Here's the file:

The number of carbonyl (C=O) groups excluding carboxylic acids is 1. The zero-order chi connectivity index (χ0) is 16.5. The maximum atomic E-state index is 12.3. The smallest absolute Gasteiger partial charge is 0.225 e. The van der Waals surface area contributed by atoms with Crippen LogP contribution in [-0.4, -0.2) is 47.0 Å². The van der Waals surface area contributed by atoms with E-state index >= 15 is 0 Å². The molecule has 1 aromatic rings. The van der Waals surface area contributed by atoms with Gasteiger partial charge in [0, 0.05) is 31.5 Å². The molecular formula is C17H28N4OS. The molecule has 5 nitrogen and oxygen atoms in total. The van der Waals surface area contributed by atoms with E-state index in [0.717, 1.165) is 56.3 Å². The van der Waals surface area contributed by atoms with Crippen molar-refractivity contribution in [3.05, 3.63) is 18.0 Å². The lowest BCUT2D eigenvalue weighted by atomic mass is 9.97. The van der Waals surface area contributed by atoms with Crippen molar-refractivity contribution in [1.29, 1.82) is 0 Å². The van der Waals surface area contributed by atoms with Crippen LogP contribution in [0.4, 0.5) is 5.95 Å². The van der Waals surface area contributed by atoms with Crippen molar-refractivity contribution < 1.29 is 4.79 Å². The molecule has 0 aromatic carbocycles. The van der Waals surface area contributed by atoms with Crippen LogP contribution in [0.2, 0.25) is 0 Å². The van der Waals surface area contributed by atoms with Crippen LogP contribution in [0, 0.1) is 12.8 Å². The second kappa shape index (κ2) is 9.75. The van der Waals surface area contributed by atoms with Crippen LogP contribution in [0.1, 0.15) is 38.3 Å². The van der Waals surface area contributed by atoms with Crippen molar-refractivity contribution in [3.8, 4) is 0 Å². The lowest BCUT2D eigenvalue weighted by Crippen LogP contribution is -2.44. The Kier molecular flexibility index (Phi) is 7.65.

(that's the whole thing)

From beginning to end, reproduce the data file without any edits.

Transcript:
The number of carbonyl (C=O) groups excluding carboxylic acids is 1. The zero-order chi connectivity index (χ0) is 16.5. The maximum atomic E-state index is 12.3. The smallest absolute Gasteiger partial charge is 0.225 e. The van der Waals surface area contributed by atoms with Crippen LogP contribution in [-0.4, -0.2) is 47.0 Å². The van der Waals surface area contributed by atoms with E-state index >= 15 is 0 Å². The molecule has 1 aromatic rings. The van der Waals surface area contributed by atoms with Gasteiger partial charge in [0, 0.05) is 31.5 Å². The molecular formula is C17H28N4OS. The molecule has 5 nitrogen and oxygen atoms in total. The van der Waals surface area contributed by atoms with E-state index in [0.717, 1.165) is 56.3 Å². The van der Waals surface area contributed by atoms with Crippen molar-refractivity contribution in [3.05, 3.63) is 18.0 Å². The lowest BCUT2D eigenvalue weighted by atomic mass is 9.97. The van der Waals surface area contributed by atoms with Crippen molar-refractivity contribution in [1.29, 1.82) is 0 Å². The van der Waals surface area contributed by atoms with Crippen LogP contribution in [0.4, 0.5) is 5.95 Å². The van der Waals surface area contributed by atoms with Crippen molar-refractivity contribution < 1.29 is 4.79 Å². The molecule has 0 aromatic carbocycles. The van der Waals surface area contributed by atoms with Crippen LogP contribution in [0.2, 0.25) is 0 Å². The van der Waals surface area contributed by atoms with Crippen LogP contribution in [0, 0.1) is 12.8 Å². The second kappa shape index (κ2) is 9.75. The van der Waals surface area contributed by atoms with Crippen LogP contribution in [0.1, 0.15) is 38.3 Å². The van der Waals surface area contributed by atoms with Crippen molar-refractivity contribution in [3.8, 4) is 0 Å². The lowest BCUT2D eigenvalue weighted by Crippen LogP contribution is -2.44. The Kier molecular flexibility index (Phi) is 7.65.